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Tropical forest tree mortality, recruitment and turnover rates: calculation, interpretation and comparison when census intervals vary

MPG-Autoren
http://pubman.mpdl.mpg.de/cone/persons/resource/persons62330

Baker,  T. R.
Research Group Carbon-Change Atmosphere, Dr. J. Lloyd, Max Planck Institute for Biogeochemistry, Max Planck Society;

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Zitation

Lewis, S. L., Phillips, O. L., Sheil, D., Vinceti, B., Baker, T. R., Brown, S., et al. (2004). Tropical forest tree mortality, recruitment and turnover rates: calculation, interpretation and comparison when census intervals vary. Journal of Ecology, 92(6), 929-944.


Zitierlink: http://hdl.handle.net/11858/00-001M-0000-000E-D1DD-4
Zusammenfassung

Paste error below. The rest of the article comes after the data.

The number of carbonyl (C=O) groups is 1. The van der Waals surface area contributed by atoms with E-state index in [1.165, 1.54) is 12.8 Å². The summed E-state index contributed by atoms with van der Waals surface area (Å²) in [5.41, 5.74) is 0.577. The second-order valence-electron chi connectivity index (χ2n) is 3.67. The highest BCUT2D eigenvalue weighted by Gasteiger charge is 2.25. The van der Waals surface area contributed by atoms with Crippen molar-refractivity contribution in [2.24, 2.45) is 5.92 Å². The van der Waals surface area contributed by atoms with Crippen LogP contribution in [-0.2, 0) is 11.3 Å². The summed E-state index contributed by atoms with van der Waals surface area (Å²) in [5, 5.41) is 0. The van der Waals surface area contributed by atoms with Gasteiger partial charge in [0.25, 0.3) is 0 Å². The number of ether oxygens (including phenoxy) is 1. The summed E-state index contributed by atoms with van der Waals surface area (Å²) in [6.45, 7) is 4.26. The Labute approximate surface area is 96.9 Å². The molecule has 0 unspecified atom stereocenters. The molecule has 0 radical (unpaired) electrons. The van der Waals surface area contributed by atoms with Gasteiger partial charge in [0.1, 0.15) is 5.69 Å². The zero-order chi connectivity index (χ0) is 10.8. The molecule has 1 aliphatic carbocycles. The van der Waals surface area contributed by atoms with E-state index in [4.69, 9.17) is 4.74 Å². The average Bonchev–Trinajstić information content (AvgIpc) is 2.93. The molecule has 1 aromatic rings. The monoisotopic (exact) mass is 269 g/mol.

1. Mathematical proofs show that rate estimates, for example of mortality and recruitment, will decrease with increasing census interval when obtained from censuses of non-homogeneous populations. This census interval effect could be confounding or perhaps even driving conclusions from comparative studies involving such rate estimates. correction methods and re-assess some previously published conclusions about forest dynamics. Latin America, Asia and Australia were used as subpopulations to simulate stand-level mortality rates in a heterogeneous population when census intervals varied: all sites showed decreasing stand mortality rates with increasing census interval length. plots from Africa, Latin America, Asia and Australia also showed that, on average, mortality rates decreased with increasing census interval length. interval lengths can be compared using the mean rate of decline from the 14 long-term plots to standardize estimates to a common census length using lambda(corr) = lambda x t(0.08), where lambda is the rate and t is time between censuses in years. This simple general correction should reduce the bias associated with census interval variation, where it is unavoidable. increase in stem turnover rates over the late 20th century cannot be attributed to combining data with differing census intervals. In addition, after correction, Old World tropical forests do not have significantly lower turnover rates than New World sites, as previously reported. Our pan-tropical best estimate adjusted stem turnover rate is 1.81 ± 0.16% a(-1) (mean ± 95% CI, n = 65). recruitment and turnover rates, and can lead to erroneous conclusions, standardized field methods, the calculation of local correction factors at sites where adequate data are available, or the use of our general standardizing formula to take account of sample intervals, are to be recommended. [References: 49]